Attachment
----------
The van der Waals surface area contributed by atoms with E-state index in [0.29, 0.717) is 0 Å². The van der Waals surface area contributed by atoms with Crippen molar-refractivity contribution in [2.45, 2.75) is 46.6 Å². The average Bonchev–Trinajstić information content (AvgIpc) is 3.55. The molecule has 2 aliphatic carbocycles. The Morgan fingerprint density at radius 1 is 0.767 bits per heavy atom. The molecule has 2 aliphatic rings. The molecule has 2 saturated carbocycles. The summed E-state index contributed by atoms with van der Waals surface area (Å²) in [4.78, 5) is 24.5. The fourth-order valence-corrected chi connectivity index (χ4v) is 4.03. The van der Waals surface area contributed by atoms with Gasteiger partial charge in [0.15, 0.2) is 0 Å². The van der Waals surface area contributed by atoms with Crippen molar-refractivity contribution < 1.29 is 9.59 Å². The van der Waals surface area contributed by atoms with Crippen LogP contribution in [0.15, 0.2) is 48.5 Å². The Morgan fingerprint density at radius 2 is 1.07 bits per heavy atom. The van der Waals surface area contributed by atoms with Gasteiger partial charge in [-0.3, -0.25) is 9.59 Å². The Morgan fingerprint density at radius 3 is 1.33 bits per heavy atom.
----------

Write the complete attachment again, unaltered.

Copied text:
The van der Waals surface area contributed by atoms with E-state index in [0.29, 0.717) is 0 Å². The van der Waals surface area contributed by atoms with Crippen molar-refractivity contribution in [2.45, 2.75) is 46.6 Å². The average Bonchev–Trinajstić information content (AvgIpc) is 3.55. The molecule has 2 aliphatic carbocycles. The Morgan fingerprint density at radius 1 is 0.767 bits per heavy atom. The molecule has 2 aliphatic rings. The molecule has 2 saturated carbocycles. The summed E-state index contributed by atoms with van der Waals surface area (Å²) in [4.78, 5) is 24.5. The fourth-order valence-corrected chi connectivity index (χ4v) is 4.03. The van der Waals surface area contributed by atoms with Gasteiger partial charge in [0.15, 0.2) is 0 Å². The van der Waals surface area contributed by atoms with Crippen molar-refractivity contribution < 1.29 is 9.59 Å². The van der Waals surface area contributed by atoms with Crippen LogP contribution in [0.15, 0.2) is 48.5 Å². The Morgan fingerprint density at radius 2 is 1.07 bits per heavy atom. The van der Waals surface area contributed by atoms with Gasteiger partial charge in [-0.3, -0.25) is 9.59 Å². The Morgan fingerprint density at radius 3 is 1.33 bits per heavy atom.